As the pandemic stretches into its third year, people around the globe have benefitted from cutting-edge vaccines that have prevented infection with COVID-19 or mitigated its impact. Yet, vaccine access has not been distributed evenly across populations. In the United States, data show significant disparities in vaccine adoption among more vulnerable populations.
A new study from researchers at the Keck School of Medicine of USC highlights these disparities here in California, showcasing where they occur and indicating how the numbers are likely to change as the pandemic continues to unfold. The research also points to improved vaccine access and targeted community outreach as potential gamechangers in reducing health inequities in vulnerable communities.
Published in the Journal of Immigrant and Minority Health, the study confirms that vaccination velocity – the rate of change in COVID-19 vaccination coverage – was lower in high vulnerability California counties compared to moderate and low vulnerability ones, as measured by the Social Vulnerability Index (SVI). Created by the Centers for Disease Control and Prevention and based on US census data, the SVI helps determine the relative social vulnerability of every census tract nationwide, ranking them on 14 social factors and grouping them into four themes: socioeconomic status, household composition and disability, minority status and language, and housing and transportation.
“We looked at data between December 2020 and May 2021. In addition to finding that, overall, highly vulnerable counties in California had lower vaccine coverage, we also discovered that the largest disparity in vaccination velocity between low and high vulnerability counties was based on the social factors of minority status and English-speaking ability,” says study co-author Alexander Bruckhaus, a National Science Foundation Research Experiences for Undergraduates (REU) fellow in Professor Dominique Duncan’s lab at the USC Mark and Mary Stevens Neuroimaging and Informatics Institute. “In other words, counties with more racial/ethnic minority residents, and with a higher concentration of people whose English is less fluent, had a slower rise in the number of vaccinations taking place.”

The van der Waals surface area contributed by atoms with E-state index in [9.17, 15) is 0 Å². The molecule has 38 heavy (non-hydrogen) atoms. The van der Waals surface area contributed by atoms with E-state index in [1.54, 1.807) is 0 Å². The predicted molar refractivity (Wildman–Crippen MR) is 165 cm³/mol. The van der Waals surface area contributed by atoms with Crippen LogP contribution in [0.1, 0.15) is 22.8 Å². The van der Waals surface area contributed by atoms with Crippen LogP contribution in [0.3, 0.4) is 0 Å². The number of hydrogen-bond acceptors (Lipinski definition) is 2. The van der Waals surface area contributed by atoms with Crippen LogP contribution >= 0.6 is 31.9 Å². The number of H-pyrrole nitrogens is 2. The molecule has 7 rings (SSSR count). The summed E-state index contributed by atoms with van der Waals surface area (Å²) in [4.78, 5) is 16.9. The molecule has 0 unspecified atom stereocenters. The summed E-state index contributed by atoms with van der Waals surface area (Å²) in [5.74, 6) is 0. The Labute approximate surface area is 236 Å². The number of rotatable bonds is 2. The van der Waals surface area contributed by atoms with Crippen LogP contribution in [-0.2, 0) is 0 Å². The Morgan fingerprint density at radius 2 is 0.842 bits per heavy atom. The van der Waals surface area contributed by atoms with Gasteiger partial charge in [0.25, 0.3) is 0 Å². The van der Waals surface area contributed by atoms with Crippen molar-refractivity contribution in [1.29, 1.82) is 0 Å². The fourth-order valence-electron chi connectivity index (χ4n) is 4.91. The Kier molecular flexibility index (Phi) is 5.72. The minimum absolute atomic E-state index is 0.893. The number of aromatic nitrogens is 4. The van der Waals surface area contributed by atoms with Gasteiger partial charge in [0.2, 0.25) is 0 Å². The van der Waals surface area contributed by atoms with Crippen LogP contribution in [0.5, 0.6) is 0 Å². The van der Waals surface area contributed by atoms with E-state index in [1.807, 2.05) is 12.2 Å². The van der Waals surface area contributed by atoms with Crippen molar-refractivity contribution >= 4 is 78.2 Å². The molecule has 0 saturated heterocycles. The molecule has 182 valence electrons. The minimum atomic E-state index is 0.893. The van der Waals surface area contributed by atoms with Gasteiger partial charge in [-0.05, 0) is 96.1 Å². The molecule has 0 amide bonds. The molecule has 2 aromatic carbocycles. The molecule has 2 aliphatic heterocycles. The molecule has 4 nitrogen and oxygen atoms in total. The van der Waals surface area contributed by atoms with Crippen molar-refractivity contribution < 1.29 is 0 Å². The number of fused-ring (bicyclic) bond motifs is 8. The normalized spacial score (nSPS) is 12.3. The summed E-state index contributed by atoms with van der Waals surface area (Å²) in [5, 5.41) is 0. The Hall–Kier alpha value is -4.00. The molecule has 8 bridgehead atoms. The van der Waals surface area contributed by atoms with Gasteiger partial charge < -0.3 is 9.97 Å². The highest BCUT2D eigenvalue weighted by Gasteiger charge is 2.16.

Those findings, while important, were not entirely unexpected, according to Aidin Abedi, MD, one of the study’s other co-authors and a research associate in the Department of Neurosurgery. More surprising, he notes, was the trend they saw over time. “What sets our study apart from others is that we looked at data longitudinally, and what we noticed was that, at about 100 days into the timeline, the rates of change in vaccination coverage started getting higher and higher,” he says. “Based on this, we can project that, by the end of the pandemic, those more vulnerable counties will actually have higher vaccination rates than counties with low vulnerable populations, which is something we wouldn’t have predicted.”
One possible explanation: government outreach to diverse communities. “In March 2021, the state of California made a decision to invest in public education around the vaccine, and that’s about when we started to see residents of high vulnerable counties achieve a higher rate of vaccination,” Bruckhaus says.
Abedi reinforces the point. “For much of the pandemic, we heard a lot about vaccine hesitancy in high vulnerable counties,” he says. “But this study makes clear that when there’s enough access to vaccines in those counties, in combination with targeted outreach programs, people are willing to get the shots.”
The findings offer public health officials key insight into effective strategies for promoting health equity in the future.